Fiat Money Kills Productivity?

I have long suspected that a money supply based on nothing other than faith in government could be a productivity killer.

Last November I wrote:

During 1947-73 (for all but two of those years America had a gold standard where the unit of exchange was tied to gold at a fixed rate) average family income increased at a greater rate than that of the top 1%. From 1979-2007 (years without a gold standard) the top 1% did much, much better than the average family.

As we have seen with the quantitative easing program, the newly-printed money is directed to the rich. The Keynesian response to that might be that income growth inequality can be solved (or at least remedied) by making sure that helicopter drops of new money are done over the entire economy rather than directed solely to Wall Street megabanks.

But I think there is a deeper problem here. My hypothesis is that leaving the gold exchange standard was a free lunch: GDP growth could be achieved without any real gains in productivity, or efficiency, or in infrastructure, but instead by just pumping money into the system.

And now I have empirical evidence that my hypothesis may possibly have been true — total factor productivity.

In 2009 the Economist explained TFP as follows:

Productivity growth is perhaps the single most important gauge of an economy’s health. Nothing matters more for long-term living standards than improvements in the efficiency with which an economy combines capital and labour. Unfortunately, productivity growth is itself often inefficiently measured. Most analysts focus on labour productivity, which is usually calculated by dividing total output by the number of workers, or the number of hours worked.

A better gauge of an economy’s use of resources is “total factor productivity” (TFP), which tries to assess the efficiency with which both capital and labour are used.

Total factor productivity is calculated as the percentage increase in output that is not accounted for by changes in the volume of inputs of capital and labour. So if the capital stock and the workforce both rise by 2% and output rises by 3%, TFP goes up by 1%.

Here’s US total factor productivity:

As soon as the USA left the gold exchange standard,  total factor productivity began to dramatically stagnate.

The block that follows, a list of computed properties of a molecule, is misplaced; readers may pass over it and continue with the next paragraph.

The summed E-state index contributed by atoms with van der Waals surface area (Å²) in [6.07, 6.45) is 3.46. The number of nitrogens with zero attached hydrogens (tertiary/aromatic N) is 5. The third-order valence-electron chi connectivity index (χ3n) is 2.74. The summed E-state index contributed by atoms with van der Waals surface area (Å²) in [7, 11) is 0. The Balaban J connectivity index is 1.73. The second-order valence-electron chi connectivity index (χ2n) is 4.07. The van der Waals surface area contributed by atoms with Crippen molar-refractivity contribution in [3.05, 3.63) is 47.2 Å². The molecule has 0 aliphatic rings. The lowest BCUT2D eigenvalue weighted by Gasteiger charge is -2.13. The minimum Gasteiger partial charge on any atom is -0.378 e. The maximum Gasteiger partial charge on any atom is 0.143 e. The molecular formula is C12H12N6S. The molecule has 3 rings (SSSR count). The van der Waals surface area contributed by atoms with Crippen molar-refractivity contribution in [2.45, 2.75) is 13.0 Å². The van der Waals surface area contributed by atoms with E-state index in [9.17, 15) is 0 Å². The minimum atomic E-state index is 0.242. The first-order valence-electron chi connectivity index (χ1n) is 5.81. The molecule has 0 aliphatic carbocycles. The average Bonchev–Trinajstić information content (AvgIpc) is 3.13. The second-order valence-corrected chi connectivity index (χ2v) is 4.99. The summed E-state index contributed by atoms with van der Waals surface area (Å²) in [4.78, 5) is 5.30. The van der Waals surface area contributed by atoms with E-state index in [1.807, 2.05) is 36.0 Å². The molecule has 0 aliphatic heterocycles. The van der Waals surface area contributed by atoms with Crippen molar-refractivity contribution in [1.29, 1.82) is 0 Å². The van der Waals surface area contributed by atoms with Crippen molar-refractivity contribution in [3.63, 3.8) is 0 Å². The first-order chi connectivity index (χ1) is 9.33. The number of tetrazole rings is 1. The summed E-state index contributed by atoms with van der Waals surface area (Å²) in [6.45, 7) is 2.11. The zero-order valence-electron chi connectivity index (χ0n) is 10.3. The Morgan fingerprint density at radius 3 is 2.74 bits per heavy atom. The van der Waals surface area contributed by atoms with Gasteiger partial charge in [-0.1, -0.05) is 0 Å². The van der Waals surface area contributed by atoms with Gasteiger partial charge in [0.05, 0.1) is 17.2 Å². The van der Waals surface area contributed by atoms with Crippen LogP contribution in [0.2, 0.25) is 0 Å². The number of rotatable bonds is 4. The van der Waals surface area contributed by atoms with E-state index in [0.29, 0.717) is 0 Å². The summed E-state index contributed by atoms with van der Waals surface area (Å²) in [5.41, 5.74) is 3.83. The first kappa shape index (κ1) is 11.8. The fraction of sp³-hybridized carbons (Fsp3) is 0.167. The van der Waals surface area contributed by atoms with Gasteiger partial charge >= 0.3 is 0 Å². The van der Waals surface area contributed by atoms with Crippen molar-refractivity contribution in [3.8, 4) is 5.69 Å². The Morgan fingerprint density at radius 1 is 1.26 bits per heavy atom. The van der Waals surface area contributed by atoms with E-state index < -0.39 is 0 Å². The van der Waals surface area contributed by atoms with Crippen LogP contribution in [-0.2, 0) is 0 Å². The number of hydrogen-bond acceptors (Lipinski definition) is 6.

Random coincidence? I don’t think so — a fundamental change in the nature of the money supply coincided almost exactly with a fundamental change to the shape of the nation’s economy. Is the simultaneous outgrowth in income inequality a coincidence too?

Doubters may respond that correlation does not necessarily imply causation, and though we do not know the exact causation, there are a couple of strong possibilities that may have strangled productivity:

  1. Leaving the gold exchange standard was a free lunch for policymakers: GDP growth could be achieved without any real gains in productivity, or efficiency, or in infrastructure, but instead by just pumping money into the system.
  2. Leaving the gold exchange standard was a free lunch for businesses: revenue growth could be achieved without any real gains in productivity, or efficiency.
And it’s not just total factor productivity that has been lower than in the years when America was on the gold exchange standard — as a Bank of England report recently found, GDP growth has averaged lower in the pure fiat money era (2.8% vs 1.8%), and financial crises have been more frequent in the non-gold-standard years.

The authors of the report noted:

Overall the gold standard appeared to perform reasonably well against its financial stability and allocative efficiency objectives.

Still think it’s a barbarous relic?


Italian Gold Heading to China?

James Rickards and Max Keiser suggest one of the logical conclusions of the Italian-debt blowup is that Italian gold will be auctioned off, perhaps to China: